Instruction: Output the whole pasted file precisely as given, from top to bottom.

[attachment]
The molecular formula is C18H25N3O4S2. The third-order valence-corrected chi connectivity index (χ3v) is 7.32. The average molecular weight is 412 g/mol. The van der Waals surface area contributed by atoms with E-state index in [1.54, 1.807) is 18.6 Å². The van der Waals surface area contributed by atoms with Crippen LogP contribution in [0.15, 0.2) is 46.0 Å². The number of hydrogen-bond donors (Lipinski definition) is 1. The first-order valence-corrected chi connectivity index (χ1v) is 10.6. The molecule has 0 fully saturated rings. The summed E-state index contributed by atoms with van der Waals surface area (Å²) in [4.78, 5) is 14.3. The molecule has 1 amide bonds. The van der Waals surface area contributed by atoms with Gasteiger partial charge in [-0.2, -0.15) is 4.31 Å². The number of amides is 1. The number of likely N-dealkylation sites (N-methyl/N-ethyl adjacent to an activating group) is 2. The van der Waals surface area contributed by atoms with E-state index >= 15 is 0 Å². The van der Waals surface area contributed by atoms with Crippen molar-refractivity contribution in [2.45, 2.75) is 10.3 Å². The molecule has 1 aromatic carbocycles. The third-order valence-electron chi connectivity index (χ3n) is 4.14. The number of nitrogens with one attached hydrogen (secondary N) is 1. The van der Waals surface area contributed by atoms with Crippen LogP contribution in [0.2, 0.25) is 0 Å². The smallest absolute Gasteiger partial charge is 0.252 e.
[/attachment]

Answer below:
The molecular formula is C18H25N3O4S2. The third-order valence-corrected chi connectivity index (χ3v) is 7.32. The average molecular weight is 412 g/mol. The van der Waals surface area contributed by atoms with E-state index in [1.54, 1.807) is 18.6 Å². The van der Waals surface area contributed by atoms with Crippen LogP contribution in [0.15, 0.2) is 46.0 Å². The number of hydrogen-bond donors (Lipinski definition) is 1. The first-order valence-corrected chi connectivity index (χ1v) is 10.6. The molecule has 0 fully saturated rings. The summed E-state index contributed by atoms with van der Waals surface area (Å²) in [4.78, 5) is 14.3. The molecule has 1 amide bonds. The van der Waals surface area contributed by atoms with Gasteiger partial charge in [-0.2, -0.15) is 4.31 Å². The number of amides is 1. The number of likely N-dealkylation sites (N-methyl/N-ethyl adjacent to an activating group) is 2. The van der Waals surface area contributed by atoms with E-state index >= 15 is 0 Å². The van der Waals surface area contributed by atoms with Crippen molar-refractivity contribution in [2.45, 2.75) is 10.3 Å². The molecule has 1 aromatic carbocycles. The third-order valence-electron chi connectivity index (χ3n) is 4.14. The number of nitrogens with one attached hydrogen (secondary N) is 1. The van der Waals surface area contributed by atoms with Crippen LogP contribution in [0.2, 0.25) is 0 Å². The smallest absolute Gasteiger partial charge is 0.252 e.